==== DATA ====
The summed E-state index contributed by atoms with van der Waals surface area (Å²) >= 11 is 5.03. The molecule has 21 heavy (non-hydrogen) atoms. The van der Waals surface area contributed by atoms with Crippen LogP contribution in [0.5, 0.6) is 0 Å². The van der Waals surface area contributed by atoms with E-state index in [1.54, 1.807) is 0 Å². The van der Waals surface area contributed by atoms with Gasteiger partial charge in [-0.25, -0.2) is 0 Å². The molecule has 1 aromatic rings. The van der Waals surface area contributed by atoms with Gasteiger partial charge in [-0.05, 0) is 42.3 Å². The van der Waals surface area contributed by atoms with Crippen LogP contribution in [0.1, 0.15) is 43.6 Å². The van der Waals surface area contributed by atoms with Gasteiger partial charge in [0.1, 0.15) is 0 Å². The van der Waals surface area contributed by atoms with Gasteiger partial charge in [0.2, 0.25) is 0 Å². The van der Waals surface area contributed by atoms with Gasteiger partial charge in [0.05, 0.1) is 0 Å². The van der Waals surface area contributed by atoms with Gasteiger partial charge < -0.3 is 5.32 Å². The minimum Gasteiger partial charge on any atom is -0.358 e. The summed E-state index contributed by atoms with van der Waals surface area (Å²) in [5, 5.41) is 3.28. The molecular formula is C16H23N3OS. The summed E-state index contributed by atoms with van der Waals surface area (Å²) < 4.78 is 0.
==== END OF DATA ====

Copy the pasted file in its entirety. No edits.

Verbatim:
The summed E-state index contributed by atoms with van der Waals surface area (Å²) >= 11 is 5.03. The molecule has 21 heavy (non-hydrogen) atoms. The van der Waals surface area contributed by atoms with Crippen LogP contribution in [0.5, 0.6) is 0 Å². The van der Waals surface area contributed by atoms with E-state index in [1.54, 1.807) is 0 Å². The van der Waals surface area contributed by atoms with Gasteiger partial charge in [-0.25, -0.2) is 0 Å². The molecule has 1 aromatic rings. The van der Waals surface area contributed by atoms with Gasteiger partial charge in [-0.05, 0) is 42.3 Å². The van der Waals surface area contributed by atoms with Crippen LogP contribution in [0.1, 0.15) is 43.6 Å². The van der Waals surface area contributed by atoms with Gasteiger partial charge in [0.1, 0.15) is 0 Å². The van der Waals surface area contributed by atoms with Gasteiger partial charge in [0.2, 0.25) is 0 Å². The van der Waals surface area contributed by atoms with Gasteiger partial charge in [0.05, 0.1) is 0 Å². The van der Waals surface area contributed by atoms with Gasteiger partial charge < -0.3 is 5.32 Å². The minimum Gasteiger partial charge on any atom is -0.358 e. The summed E-state index contributed by atoms with van der Waals surface area (Å²) in [5, 5.41) is 3.28. The molecular formula is C16H23N3OS. The summed E-state index contributed by atoms with van der Waals surface area (Å²) < 4.78 is 0.